The church features memorials to those drowned and testimonials to the bravery of the local fishermen. Some of the windows, the lectern, and the pulpit were originally funded by friends of those who were drowned. In addition to this artifacts have been recovered from the tragedy, and these are displayed in the porch, as well as a model of the Avalanche set in a glazed recess on the north side of the nave. There is a picture of the Avalanche, an artist's impression of the two Portland lerrets coming into land after the rescue and a framed copy of the testimonial presented to William Flann. There is also a brass tablet listing the names and, where known, the descriptions of the passengers and crew of the Avalanche.[6] The most notable artifact is the large anchor of the Avalanche. Divers located it in 1984 and, after seeking permission, managed to raise it and donate it to the church, where it lies outside to this day. Inside the church, stained glass windows display scenes from the tragedy. Today, the church remains well-maintained and is open to the public during the peak season.[2][8]

Design[edit]

The church was built of Portland stone by Lynham and Bayliss of Portland, featuring rock-faced stone, windows and buttresses, and a two-bell turret. The stone used to construct the church was all dressed by the kivel, a traditional pick-shaped quarryman's tool. It is a small church with seating for approximately one hundred people; the inside length is 71 ft. and the extreme breadth 24 ft.[6] It was built with rock-faced random-squared coursed stone with ashlar dressings and has a bright red clay tile roof. The church's unplastered 4-bay nave features arch-braced trusses and two purlins, as well as a bell-cote to west gable, north porch, south baptistry and lower chancel. It is designed in a simple Early English style with lancets, buttresses and coped gables throughout. The west front has three stepped lancets under statue niche and double bellcote, along with a boiler house to its left and double plank doors under statue niche; stone stack. Inside, the baptistry has a single lancet to east and west, and triple lancet to south. There is a double-chamfered segmental-pointed chancel arch, and the north side has lancets with colonnette screen and a decorative tile floor. The round stone carved pulpit sits on short marble columns and the font is found at the west end of the nave. The windows are locked in deep embrasures to flat segmental heads. All remaining stained glass is of the 19th century except the south side nave by chancel arch, which features centenary glass by Jon Callan of Southwell from 1981. The window was formerly blocked by a pipe organ, which was removed in 1974. The former baptistry, now vestry, has a boarded ceiling and heavy marble columns to responds.[2]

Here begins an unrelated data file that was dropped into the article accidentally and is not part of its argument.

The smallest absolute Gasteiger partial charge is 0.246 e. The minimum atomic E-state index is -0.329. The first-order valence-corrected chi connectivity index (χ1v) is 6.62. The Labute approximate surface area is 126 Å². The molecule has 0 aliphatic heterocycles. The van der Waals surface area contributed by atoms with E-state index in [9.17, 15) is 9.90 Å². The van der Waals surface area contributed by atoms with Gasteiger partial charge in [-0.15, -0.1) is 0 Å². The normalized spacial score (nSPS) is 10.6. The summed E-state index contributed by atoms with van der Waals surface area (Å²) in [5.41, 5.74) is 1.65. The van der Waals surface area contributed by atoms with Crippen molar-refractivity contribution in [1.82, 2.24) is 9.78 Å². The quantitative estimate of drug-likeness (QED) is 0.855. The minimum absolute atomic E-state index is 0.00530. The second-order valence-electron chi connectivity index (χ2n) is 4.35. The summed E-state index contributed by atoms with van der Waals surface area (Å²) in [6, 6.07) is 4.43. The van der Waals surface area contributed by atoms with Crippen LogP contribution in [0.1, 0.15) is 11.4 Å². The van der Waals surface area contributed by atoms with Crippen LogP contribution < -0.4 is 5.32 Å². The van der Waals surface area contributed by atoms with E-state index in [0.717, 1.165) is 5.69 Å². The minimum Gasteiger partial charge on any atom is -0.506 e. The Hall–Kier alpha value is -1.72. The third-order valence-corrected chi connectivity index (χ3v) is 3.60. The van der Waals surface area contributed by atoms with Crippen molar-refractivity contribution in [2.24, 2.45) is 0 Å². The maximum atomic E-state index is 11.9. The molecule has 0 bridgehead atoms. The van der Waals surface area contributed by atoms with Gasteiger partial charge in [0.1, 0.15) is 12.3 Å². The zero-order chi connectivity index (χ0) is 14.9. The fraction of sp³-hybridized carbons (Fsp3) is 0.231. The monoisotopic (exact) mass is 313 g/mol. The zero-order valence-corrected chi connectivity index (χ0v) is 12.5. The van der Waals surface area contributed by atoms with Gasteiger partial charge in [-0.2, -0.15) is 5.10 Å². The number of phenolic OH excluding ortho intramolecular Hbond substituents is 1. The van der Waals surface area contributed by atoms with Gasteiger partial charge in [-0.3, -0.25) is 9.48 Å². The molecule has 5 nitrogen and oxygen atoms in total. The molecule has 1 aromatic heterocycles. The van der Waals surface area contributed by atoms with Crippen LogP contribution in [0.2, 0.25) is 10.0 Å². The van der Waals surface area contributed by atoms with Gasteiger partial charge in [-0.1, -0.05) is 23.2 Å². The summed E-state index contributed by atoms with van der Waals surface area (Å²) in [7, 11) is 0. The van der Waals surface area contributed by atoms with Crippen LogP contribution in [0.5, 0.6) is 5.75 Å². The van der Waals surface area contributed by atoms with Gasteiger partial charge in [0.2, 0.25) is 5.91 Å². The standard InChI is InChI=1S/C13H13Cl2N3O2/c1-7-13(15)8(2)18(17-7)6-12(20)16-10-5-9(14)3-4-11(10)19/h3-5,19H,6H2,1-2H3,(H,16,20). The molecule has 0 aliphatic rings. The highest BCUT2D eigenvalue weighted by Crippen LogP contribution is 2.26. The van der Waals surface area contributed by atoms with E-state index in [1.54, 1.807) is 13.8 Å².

References[edit]

  1. ^ "Find Us". Portlandparish.org. Retrieved 2014-05-01. 
  2. ^ a b c d "The National Heritage List for England | English Heritage". List.english-heritage.org.uk. 1978-09-21. Retrieved 2013-02-14. 
  3. ^ "Collision of the FOREST and AVALANCHE 1877". Old-merseytimes.co.uk. Retrieved 2013-02-14. 
  4. ^ "Churches in Weymouth and Portland in Dorset, UK". Visitweymouth.co.uk. Retrieved 2013-02-14. 
  5. ^ a b c Morris, Stuart (1985). Portland: An Illustrated History. Dovecote Press. p. 93. ISBN 978-0946159345. 
  6. ^ a b c d e Scribbles. "The sinking of the Avalanche and the Forest". Pbenyon.plus.com. Retrieved 2013-02-14. 
  7. ^ The Dedicated Partnership - promoting tourism - http://www.dedicate.co.uk. "Avalanche Memorial Church in Portland". UK Attraction. Retrieved 2012-09-15. 
  8. ^ "Southwell, Portland". Geoffkirby.co.uk. Retrieved 2013-02-14. 

Coordinates: 50°31′50″N 2°26′35″W / 50.5305°N 2.4431°W / 50.5305; -2.4431